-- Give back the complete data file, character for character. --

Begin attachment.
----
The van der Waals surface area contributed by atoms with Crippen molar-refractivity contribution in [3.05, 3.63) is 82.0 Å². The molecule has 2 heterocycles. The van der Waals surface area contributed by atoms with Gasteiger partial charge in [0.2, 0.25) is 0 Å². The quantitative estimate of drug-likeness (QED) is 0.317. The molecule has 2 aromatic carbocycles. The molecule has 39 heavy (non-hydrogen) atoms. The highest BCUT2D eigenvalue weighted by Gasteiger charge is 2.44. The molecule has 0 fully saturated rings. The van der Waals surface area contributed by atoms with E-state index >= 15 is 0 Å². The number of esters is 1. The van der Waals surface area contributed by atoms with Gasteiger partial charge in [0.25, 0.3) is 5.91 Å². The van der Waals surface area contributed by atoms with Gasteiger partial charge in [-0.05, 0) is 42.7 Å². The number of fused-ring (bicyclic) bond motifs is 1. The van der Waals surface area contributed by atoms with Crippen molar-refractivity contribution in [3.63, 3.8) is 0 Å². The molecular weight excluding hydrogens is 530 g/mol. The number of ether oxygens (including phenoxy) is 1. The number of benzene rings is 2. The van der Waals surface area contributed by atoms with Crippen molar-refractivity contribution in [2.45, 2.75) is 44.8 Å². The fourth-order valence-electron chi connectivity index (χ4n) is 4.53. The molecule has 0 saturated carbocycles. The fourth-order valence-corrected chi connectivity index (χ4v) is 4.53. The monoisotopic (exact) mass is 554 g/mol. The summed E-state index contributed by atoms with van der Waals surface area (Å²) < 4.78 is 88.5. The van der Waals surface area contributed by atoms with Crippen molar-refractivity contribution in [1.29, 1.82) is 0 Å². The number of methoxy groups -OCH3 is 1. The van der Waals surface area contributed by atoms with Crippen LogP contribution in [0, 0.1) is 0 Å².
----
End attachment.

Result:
The van der Waals surface area contributed by atoms with Crippen molar-refractivity contribution in [3.05, 3.63) is 82.0 Å². The molecule has 2 heterocycles. The van der Waals surface area contributed by atoms with Gasteiger partial charge in [0.2, 0.25) is 0 Å². The quantitative estimate of drug-likeness (QED) is 0.317. The molecule has 2 aromatic carbocycles. The molecule has 39 heavy (non-hydrogen) atoms. The highest BCUT2D eigenvalue weighted by Gasteiger charge is 2.44. The molecule has 0 fully saturated rings. The van der Waals surface area contributed by atoms with E-state index >= 15 is 0 Å². The number of esters is 1. The van der Waals surface area contributed by atoms with Gasteiger partial charge in [0.25, 0.3) is 5.91 Å². The van der Waals surface area contributed by atoms with Gasteiger partial charge in [-0.05, 0) is 42.7 Å². The number of fused-ring (bicyclic) bond motifs is 1. The van der Waals surface area contributed by atoms with Crippen molar-refractivity contribution in [3.63, 3.8) is 0 Å². The molecular weight excluding hydrogens is 530 g/mol. The number of ether oxygens (including phenoxy) is 1. The number of benzene rings is 2. The van der Waals surface area contributed by atoms with Crippen molar-refractivity contribution in [2.45, 2.75) is 44.8 Å². The fourth-order valence-electron chi connectivity index (χ4n) is 4.53. The molecule has 0 saturated carbocycles. The fourth-order valence-corrected chi connectivity index (χ4v) is 4.53. The monoisotopic (exact) mass is 554 g/mol. The summed E-state index contributed by atoms with van der Waals surface area (Å²) < 4.78 is 88.5. The van der Waals surface area contributed by atoms with Crippen molar-refractivity contribution in [1.29, 1.82) is 0 Å². The number of methoxy groups -OCH3 is 1. The van der Waals surface area contributed by atoms with Crippen LogP contribution in [0, 0.1) is 0 Å².